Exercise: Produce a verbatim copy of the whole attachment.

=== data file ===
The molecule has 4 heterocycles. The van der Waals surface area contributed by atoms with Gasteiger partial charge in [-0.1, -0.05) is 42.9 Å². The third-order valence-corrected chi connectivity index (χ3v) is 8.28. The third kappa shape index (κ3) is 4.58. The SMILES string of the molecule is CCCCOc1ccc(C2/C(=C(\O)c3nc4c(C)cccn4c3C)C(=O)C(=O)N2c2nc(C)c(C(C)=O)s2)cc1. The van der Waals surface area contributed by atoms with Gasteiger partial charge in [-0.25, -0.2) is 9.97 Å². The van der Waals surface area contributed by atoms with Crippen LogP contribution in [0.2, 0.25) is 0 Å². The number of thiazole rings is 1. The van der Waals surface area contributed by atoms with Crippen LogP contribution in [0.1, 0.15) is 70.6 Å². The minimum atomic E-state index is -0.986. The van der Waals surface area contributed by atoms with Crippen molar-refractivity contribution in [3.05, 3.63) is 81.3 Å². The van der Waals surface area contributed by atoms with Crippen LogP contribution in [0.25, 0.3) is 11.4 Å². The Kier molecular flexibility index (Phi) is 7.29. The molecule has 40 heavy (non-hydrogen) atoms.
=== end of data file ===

The molecule has 4 heterocycles. The van der Waals surface area contributed by atoms with Gasteiger partial charge in [-0.1, -0.05) is 42.9 Å². The third-order valence-corrected chi connectivity index (χ3v) is 8.28. The third kappa shape index (κ3) is 4.58. The SMILES string of the molecule is CCCCOc1ccc(C2/C(=C(\O)c3nc4c(C)cccn4c3C)C(=O)C(=O)N2c2nc(C)c(C(C)=O)s2)cc1. The van der Waals surface area contributed by atoms with Gasteiger partial charge in [-0.25, -0.2) is 9.97 Å². The van der Waals surface area contributed by atoms with Crippen LogP contribution in [0.2, 0.25) is 0 Å². The number of thiazole rings is 1. The van der Waals surface area contributed by atoms with Crippen LogP contribution in [0.1, 0.15) is 70.6 Å². The minimum atomic E-state index is -0.986. The van der Waals surface area contributed by atoms with Crippen molar-refractivity contribution in [3.05, 3.63) is 81.3 Å². The van der Waals surface area contributed by atoms with Crippen LogP contribution in [0.25, 0.3) is 11.4 Å². The Kier molecular flexibility index (Phi) is 7.29. The molecule has 40 heavy (non-hydrogen) atoms.